In Rotterdam, an audience is eager to debate politics – we did

The film was not part of the permanent collection. It played for just half an hour, and was mostly taken down when the lights dimmed. When it appeared, it was film director Mike Molloy’s debut feature film. Its star, a husky man with dark eyebrows and damp hair called Jim Egan, wore one of Richard Nixon’s biggest hats, which made the gauzy clothing his character wore even more of a woolen straitjacket. But that didn’t matter as far as the crowd at the Flippi’s preview of the film was concerned. They fell into a deafening patter, reaching a crescendo when Egan held a rose in his hand and made one of his manliest poses.

This was the midpoint of the inaugural season for our new playhouse, which is being staged in the port city of Rotterdam, a charming backwater not much bigger than Winnipeg. The venue is 100 years old but looks new by comparison. It is an ancient wine bar-cum- theatre/ café where, every night, a gruff city councillor (Wagter Orsae, channeling Charlie Chaplin) and some of the actors from this new play flock to talk about the drama. (The play is titled Crucifixion – It Is.) Since its opening, we have seen this series of talks plus I Love You, Dan and, on the last night, Graf Intermezzo and Spoon.

There is a peculiar attraction among our audience to hear one of our big productions, though we think there might be a connection to the political nature of the plays and the choice of venue. Yesterday’s story involved the activists behind a petition to reconsider the decision not to let Berlin leave the EU (they have 250,000 signatures already). Our daily comics contain jokes that are darkly satirical and darkly dangerous. Then there are our theatre productions: we talked about these at yesterday’s sold-out cast and crew question and answer session.

View of the theatre foyer in Rotterdam. Photograph: Wolfgang Mack/LightRocket via Getty Images

Michael Grunsfeld tells us he had the idea for this play while working on a play about two party members who agreed to tell their electors where they could find the lice if they voted for their candidates (because of a scandal about the book about which they were campaigning). We talk about how each of our productions – among them a production of Hannah Arendt’s Eichmann in Jerusalem – attempts to present something of our own experience, how our events are applied to stories from across history.

We talked about being pro-Trump, Corbyn, May, Nicola Sturgeon, Vladimir Putin, pro-feminism, pro-bigotry. In Caught Infiltrating, a Palestinian comic played by William Hatwidge tells us that one reason he is an Israeli is that he owes all his success to the state: he was arrested by the PLO because he was a friend of a West Bank landowner, and has spent most of his adult life in Israeli custody.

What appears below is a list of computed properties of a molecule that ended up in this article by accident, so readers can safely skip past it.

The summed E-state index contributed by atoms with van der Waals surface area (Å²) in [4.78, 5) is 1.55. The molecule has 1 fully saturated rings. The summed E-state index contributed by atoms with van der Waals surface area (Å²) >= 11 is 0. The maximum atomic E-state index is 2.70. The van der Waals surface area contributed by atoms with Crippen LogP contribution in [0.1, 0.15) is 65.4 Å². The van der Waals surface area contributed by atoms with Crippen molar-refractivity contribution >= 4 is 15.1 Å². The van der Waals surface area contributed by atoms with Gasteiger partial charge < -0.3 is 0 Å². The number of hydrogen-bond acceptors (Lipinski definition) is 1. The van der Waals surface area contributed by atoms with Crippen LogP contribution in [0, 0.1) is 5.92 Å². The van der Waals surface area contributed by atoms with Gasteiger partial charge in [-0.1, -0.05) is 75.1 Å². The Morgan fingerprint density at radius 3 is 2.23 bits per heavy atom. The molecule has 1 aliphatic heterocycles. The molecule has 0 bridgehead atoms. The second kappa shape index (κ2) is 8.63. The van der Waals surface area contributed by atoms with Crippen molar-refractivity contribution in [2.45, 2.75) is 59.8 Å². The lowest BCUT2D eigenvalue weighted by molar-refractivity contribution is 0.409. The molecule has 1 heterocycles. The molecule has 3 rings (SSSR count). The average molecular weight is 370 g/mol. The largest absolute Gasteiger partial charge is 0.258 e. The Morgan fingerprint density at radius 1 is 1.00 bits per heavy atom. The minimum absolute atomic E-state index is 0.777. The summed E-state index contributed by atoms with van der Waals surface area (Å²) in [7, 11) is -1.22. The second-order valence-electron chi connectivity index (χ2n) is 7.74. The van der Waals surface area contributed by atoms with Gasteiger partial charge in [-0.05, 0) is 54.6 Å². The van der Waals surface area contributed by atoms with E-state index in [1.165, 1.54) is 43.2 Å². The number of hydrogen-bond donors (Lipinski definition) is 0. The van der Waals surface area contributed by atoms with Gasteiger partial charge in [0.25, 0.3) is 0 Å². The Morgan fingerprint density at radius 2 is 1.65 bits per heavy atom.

The film was shown as part of the preview. Photograph: Gerd Krhobber/AP

And the question and answer session we hosted this evening (on the last night, I suspect) covered a lot of the same themes as the cast and crew discussion on Tuesday. We debated our production’s anti-radicalization message, both the idea that ultimately radicalisation is the result of “the things that [bloke behind] closed doors do” and the threat posed by online misinformation. One audience member talked about having her two daughters go to school dressed as Katy Perry as part of the protests about Gaza, in which they were used to teach about what Israeli children wear. She felt they were educating their kids about the dynamics of conflict, even though she “knew full well what she was doing”, and she said she felt she was doing the right thing.

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We hear a lot about dialogue breaking down in art. The audience asks us what point we are trying to make, or whether it is being made at all. We reply that we would like our audiences to engage in the conversation we are having, but only if they can see that we are still speaking from the characters’ point of view, and can imagine they are in the same position. Most of our audience actually agrees with us. I hear the arguments on all sides and do not think we are trying to produce a politics agenda.

As for the politics of the play, with which we are entirely agreed, it is a drama with a message that requires the

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